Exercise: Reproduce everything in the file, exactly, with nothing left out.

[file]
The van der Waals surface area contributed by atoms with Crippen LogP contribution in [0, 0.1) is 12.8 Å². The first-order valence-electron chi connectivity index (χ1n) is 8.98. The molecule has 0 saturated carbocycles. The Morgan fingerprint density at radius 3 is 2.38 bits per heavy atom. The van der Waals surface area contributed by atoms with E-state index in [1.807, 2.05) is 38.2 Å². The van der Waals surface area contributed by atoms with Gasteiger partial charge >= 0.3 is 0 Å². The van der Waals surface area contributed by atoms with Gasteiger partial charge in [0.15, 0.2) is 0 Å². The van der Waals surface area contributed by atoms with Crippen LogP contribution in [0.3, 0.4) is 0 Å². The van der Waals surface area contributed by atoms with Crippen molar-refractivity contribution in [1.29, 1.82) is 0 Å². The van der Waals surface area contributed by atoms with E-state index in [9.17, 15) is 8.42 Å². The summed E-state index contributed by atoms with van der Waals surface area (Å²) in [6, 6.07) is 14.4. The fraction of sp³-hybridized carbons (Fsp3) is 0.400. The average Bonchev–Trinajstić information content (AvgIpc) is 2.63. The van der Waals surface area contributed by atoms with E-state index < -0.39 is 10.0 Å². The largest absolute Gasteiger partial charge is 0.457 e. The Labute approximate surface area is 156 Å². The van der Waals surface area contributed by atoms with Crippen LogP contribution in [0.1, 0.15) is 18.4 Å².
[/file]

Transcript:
The van der Waals surface area contributed by atoms with Crippen LogP contribution in [0, 0.1) is 12.8 Å². The first-order valence-electron chi connectivity index (χ1n) is 8.98. The molecule has 0 saturated carbocycles. The Morgan fingerprint density at radius 3 is 2.38 bits per heavy atom. The van der Waals surface area contributed by atoms with E-state index in [1.807, 2.05) is 38.2 Å². The van der Waals surface area contributed by atoms with Gasteiger partial charge >= 0.3 is 0 Å². The van der Waals surface area contributed by atoms with Gasteiger partial charge in [0.15, 0.2) is 0 Å². The van der Waals surface area contributed by atoms with Crippen LogP contribution in [0.3, 0.4) is 0 Å². The van der Waals surface area contributed by atoms with Crippen molar-refractivity contribution in [1.29, 1.82) is 0 Å². The van der Waals surface area contributed by atoms with E-state index in [9.17, 15) is 8.42 Å². The summed E-state index contributed by atoms with van der Waals surface area (Å²) in [6, 6.07) is 14.4. The fraction of sp³-hybridized carbons (Fsp3) is 0.400. The average Bonchev–Trinajstić information content (AvgIpc) is 2.63. The van der Waals surface area contributed by atoms with E-state index < -0.39 is 10.0 Å². The largest absolute Gasteiger partial charge is 0.457 e. The Labute approximate surface area is 156 Å². The van der Waals surface area contributed by atoms with Crippen LogP contribution in [0.1, 0.15) is 18.4 Å².